So what really happened at En Dor? Did the woman truly have otherworldly powers? Did Samuel really appear to her? Was what she saw the prophet’s ghost? Are the dead alive and aware of what is happening here on earth? Or do people insert ideas into the story from their own preconceptions that are not warranted from what the text actually says?
Perhaps a more insightful question is, “Who is immediately behind all of the action in this chapter, God or Satan?”
Three Truths for Context
Before looking at the details of I Samuel 28, we would be well-advised to review three foundational, biblical truths to construct a necessary background for this story. If we try to evaluate what happened at En Dor without fitting it in its proper context, we will reach wrong conclusions. With these truths in mind, the true story will be apparent.
First, the Bible is not in the least ambiguous about what God thinks on the subject of the occult. It plainly condemns the practice of witchcraft and similar sorceries. Notice Leviticus 19:31, for instance, which condemns consulting mediums: “Give no regard to mediums and familiar spirits; do not seek after them, to be defiled by them: I am the Lord your God.” A few verses later, God adds, “And the person who turns to mediums and familiar spirits, to prostitute himself with them, I will set My face against that person and cut him off from his people” (Leviticus 20:6). This is as good as a prophecy of Saul’s demise. See also Deuteronomy 18:9-14, which names practitioners of witchcraft, soothsayers, interpreters of omens, sorcerers, conjurors, mediums, spiritists, necromancers, and diviners as abominations to the Lord.
The New Testament is just as condemnatory as the Old. However, instead of legislating against sorcery and the like—except where Paul lists sorcery as a work of the flesh, mentioned between “idolatry” and “hatred” (Galatians 5:20; see I Samuel 15:23)—the writers recount experiences of Jesus and the apostles battling against it. For instance, on the island of Paphos, the apostle Paul stood against Elymas the sorcerer, really a Jewish false prophet named Bar-Jesus, saying, “O full of all deceit and all fraud, you son of the devil, you enemy of all righteousness, will you not cease perverting the straight ways of the Lord?” (Acts 13:10). The episode in Acts 16:16-18 reveals that a slave girl diviner, who greatly annoyed Paul by following him around for many days, was in fact possessed by a demon, “a spirit of divination.” The second-to-last chapter of Revelation states plainly that sorcerers will be cast into the Lake of Fire (Revelation 21:8; see also 22:15).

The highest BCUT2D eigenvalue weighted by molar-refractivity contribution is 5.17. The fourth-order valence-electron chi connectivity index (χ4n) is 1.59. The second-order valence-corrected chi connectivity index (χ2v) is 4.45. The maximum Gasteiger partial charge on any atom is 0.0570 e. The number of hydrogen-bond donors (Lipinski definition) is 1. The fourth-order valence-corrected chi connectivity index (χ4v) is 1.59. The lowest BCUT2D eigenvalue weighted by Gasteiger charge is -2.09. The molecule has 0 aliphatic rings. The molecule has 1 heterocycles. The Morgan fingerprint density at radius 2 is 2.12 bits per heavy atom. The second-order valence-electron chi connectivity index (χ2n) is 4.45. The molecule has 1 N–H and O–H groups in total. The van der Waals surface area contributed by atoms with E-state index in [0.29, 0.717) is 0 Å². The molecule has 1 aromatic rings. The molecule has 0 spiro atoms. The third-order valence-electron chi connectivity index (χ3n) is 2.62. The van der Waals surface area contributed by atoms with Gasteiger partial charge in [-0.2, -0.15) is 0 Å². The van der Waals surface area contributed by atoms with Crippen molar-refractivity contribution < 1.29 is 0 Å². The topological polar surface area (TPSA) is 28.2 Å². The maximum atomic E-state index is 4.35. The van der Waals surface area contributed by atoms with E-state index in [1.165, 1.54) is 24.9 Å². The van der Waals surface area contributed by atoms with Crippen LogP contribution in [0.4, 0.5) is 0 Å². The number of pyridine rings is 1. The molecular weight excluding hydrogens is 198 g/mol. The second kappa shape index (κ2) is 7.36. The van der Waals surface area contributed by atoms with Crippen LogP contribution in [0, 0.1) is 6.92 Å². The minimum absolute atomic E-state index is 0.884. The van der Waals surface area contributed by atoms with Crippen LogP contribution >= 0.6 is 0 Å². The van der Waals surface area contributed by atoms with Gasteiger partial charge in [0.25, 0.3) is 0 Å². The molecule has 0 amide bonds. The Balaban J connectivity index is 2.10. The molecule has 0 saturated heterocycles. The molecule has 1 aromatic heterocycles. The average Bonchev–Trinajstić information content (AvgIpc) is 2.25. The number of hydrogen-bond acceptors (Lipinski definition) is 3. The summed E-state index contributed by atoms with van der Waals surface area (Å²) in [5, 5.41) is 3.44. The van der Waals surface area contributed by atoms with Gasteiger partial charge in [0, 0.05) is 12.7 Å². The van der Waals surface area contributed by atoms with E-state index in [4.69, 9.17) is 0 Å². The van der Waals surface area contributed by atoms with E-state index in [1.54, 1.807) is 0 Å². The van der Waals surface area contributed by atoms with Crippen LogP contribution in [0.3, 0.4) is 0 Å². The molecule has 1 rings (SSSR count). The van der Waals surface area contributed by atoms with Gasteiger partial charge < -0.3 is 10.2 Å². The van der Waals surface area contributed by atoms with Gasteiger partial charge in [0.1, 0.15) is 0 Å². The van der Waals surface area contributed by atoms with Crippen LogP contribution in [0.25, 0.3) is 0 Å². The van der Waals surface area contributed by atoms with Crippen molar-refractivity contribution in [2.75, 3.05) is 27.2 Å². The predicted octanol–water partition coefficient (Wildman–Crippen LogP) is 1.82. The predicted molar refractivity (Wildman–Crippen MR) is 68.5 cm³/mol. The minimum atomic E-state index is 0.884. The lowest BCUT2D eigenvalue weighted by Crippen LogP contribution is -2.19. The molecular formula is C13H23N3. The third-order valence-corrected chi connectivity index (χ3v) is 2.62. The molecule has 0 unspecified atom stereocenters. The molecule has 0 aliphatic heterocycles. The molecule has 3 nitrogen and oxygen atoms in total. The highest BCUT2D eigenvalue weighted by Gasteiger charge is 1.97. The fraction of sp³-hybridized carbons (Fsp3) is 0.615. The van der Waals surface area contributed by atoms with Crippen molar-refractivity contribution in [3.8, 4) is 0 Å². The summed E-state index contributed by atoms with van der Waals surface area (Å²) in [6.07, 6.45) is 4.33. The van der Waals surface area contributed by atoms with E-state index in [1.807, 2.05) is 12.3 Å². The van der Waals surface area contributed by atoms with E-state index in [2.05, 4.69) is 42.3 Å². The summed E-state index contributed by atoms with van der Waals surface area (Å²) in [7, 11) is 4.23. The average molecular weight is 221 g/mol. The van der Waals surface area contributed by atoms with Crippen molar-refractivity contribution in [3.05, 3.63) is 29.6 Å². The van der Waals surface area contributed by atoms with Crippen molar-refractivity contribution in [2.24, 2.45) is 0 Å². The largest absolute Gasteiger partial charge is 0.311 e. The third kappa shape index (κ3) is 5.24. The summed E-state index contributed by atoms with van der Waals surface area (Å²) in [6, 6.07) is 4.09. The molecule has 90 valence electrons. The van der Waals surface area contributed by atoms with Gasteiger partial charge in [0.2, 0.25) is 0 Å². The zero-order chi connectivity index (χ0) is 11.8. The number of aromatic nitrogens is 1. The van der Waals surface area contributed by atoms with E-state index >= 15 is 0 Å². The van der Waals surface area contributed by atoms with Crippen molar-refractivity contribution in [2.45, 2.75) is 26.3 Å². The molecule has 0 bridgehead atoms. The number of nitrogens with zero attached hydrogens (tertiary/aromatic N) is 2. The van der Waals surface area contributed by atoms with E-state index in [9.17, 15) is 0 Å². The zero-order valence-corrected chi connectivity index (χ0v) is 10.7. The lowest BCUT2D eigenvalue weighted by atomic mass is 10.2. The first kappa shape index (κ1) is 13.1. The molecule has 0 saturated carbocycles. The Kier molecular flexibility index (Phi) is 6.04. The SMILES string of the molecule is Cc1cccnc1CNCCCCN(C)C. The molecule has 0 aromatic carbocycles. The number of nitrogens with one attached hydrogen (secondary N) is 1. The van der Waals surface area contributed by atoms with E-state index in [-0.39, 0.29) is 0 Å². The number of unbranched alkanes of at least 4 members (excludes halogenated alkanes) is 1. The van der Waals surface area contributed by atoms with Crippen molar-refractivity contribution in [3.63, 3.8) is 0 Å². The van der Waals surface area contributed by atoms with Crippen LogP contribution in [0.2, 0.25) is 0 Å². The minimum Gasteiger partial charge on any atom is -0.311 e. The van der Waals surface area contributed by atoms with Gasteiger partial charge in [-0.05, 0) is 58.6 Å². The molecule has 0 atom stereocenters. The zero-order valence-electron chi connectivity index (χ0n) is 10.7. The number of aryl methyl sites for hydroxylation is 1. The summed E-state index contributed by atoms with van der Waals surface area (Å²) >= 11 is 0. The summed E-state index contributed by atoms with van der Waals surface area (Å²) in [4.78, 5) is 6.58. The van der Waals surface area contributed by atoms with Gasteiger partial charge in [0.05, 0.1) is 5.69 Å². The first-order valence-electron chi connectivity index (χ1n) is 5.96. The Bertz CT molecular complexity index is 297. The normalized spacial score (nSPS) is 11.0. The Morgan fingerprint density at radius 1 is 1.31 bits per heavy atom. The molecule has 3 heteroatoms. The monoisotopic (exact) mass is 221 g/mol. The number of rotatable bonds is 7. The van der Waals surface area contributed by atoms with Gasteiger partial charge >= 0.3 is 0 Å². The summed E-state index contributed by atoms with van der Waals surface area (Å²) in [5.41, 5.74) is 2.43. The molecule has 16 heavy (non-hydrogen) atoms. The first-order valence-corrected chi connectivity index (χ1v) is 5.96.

This is sufficient proof that God considers the practice of all forms of occultism to be a moral outrage. He is not by any means involved in them and wants His people to avoid them, forbidding them to consult them or dabble in them in any way. This most important point indicates that God had nothing to do with the events at En Dor, except to allow them to move His purpose along, removing Saul to emplace David on Israel’s throne.
Second, the Bible does not typically portray practitioners of the occult and the demons behind them in a particularly macabre way. We moderns have been conditioned to imagine Satan, his demons, and their human minions as dark beings of pure ugliness, bearing attributes of horror and death. We have swallowed this deception from our historical culture and from the images presented by the media to entertain the masses and make millions of dollars.
Yet, while God’s Word warns us against Satanic deceptions, it does not provide the standard horror movie images. In fact, it often does just the opposite, cautioning us with the fact that the Devil and his demons do their best to appear as appealing to our senses as they can be. From what we see in Genesis 3, the serpent did not repulse Eve; to her in her innocence, he was logical and quite convincing. In Ezekiel 28, the description of the king of Tyre, a type of Satan, lauds him as “the seal of perfection, full of wisdom and perfect in beauty” (verse 12). It describes a creature whose beauty and magnificence turned his heart proud and corrupt (verse 17).
Though he and his demons have been cast down, at least some of their beauty remains, for Paul tells us in II Corinthians 11:14-15: “Satan himself transforms himself into an angel of light. Therefore it is no great thing if his ministers [servants] also transform themselves into ministers of righteousness, whose end will be according to their works.” Demons do not always look like snakes, dragons, gargoyles, or goblins but have the ability to appear attractive to us when it suits them. If accosted by a ghoul, we would shrink in horror and flee. Demons, though, are all about deception, and appearing as good and beautiful is far more subversive. People are far more likely to trust a physically appealing person than an old hag or troll.